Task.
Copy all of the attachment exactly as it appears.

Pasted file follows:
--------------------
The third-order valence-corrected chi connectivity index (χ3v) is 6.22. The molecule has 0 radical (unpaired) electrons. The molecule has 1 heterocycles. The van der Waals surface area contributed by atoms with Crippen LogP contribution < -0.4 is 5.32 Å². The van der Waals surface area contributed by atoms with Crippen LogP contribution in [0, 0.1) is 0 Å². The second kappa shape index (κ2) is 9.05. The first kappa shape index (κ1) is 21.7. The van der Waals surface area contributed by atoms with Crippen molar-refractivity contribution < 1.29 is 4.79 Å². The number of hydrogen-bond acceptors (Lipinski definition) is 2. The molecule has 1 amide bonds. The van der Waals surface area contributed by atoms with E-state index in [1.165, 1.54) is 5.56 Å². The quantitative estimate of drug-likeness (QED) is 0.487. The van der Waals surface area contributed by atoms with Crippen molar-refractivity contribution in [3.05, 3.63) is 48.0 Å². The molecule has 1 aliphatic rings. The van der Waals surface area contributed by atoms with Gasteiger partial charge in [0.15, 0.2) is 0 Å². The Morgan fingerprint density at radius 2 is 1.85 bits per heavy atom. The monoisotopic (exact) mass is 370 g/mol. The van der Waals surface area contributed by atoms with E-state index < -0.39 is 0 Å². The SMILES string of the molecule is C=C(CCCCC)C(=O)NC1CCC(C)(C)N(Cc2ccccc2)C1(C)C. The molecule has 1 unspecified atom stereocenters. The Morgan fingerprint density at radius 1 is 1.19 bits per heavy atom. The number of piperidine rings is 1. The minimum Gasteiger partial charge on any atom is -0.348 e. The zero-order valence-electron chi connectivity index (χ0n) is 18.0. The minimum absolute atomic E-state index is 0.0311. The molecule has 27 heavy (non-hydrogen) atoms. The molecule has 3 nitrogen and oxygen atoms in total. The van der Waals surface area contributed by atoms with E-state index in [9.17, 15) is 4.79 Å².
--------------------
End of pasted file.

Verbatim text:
The third-order valence-corrected chi connectivity index (χ3v) is 6.22. The molecule has 0 radical (unpaired) electrons. The molecule has 1 heterocycles. The van der Waals surface area contributed by atoms with Crippen LogP contribution < -0.4 is 5.32 Å². The van der Waals surface area contributed by atoms with Crippen LogP contribution in [0, 0.1) is 0 Å². The second kappa shape index (κ2) is 9.05. The first kappa shape index (κ1) is 21.7. The van der Waals surface area contributed by atoms with Crippen molar-refractivity contribution < 1.29 is 4.79 Å². The number of hydrogen-bond acceptors (Lipinski definition) is 2. The molecule has 1 amide bonds. The van der Waals surface area contributed by atoms with E-state index in [1.165, 1.54) is 5.56 Å². The quantitative estimate of drug-likeness (QED) is 0.487. The van der Waals surface area contributed by atoms with Crippen molar-refractivity contribution in [3.05, 3.63) is 48.0 Å². The molecule has 1 aliphatic rings. The van der Waals surface area contributed by atoms with Gasteiger partial charge in [0.15, 0.2) is 0 Å². The Morgan fingerprint density at radius 2 is 1.85 bits per heavy atom. The monoisotopic (exact) mass is 370 g/mol. The van der Waals surface area contributed by atoms with E-state index < -0.39 is 0 Å². The SMILES string of the molecule is C=C(CCCCC)C(=O)NC1CCC(C)(C)N(Cc2ccccc2)C1(C)C. The molecule has 1 unspecified atom stereocenters. The Morgan fingerprint density at radius 1 is 1.19 bits per heavy atom. The number of piperidine rings is 1. The minimum Gasteiger partial charge on any atom is -0.348 e. The zero-order valence-electron chi connectivity index (χ0n) is 18.0. The minimum absolute atomic E-state index is 0.0311. The molecule has 27 heavy (non-hydrogen) atoms. The molecule has 3 nitrogen and oxygen atoms in total. The van der Waals surface area contributed by atoms with E-state index in [9.17, 15) is 4.79 Å².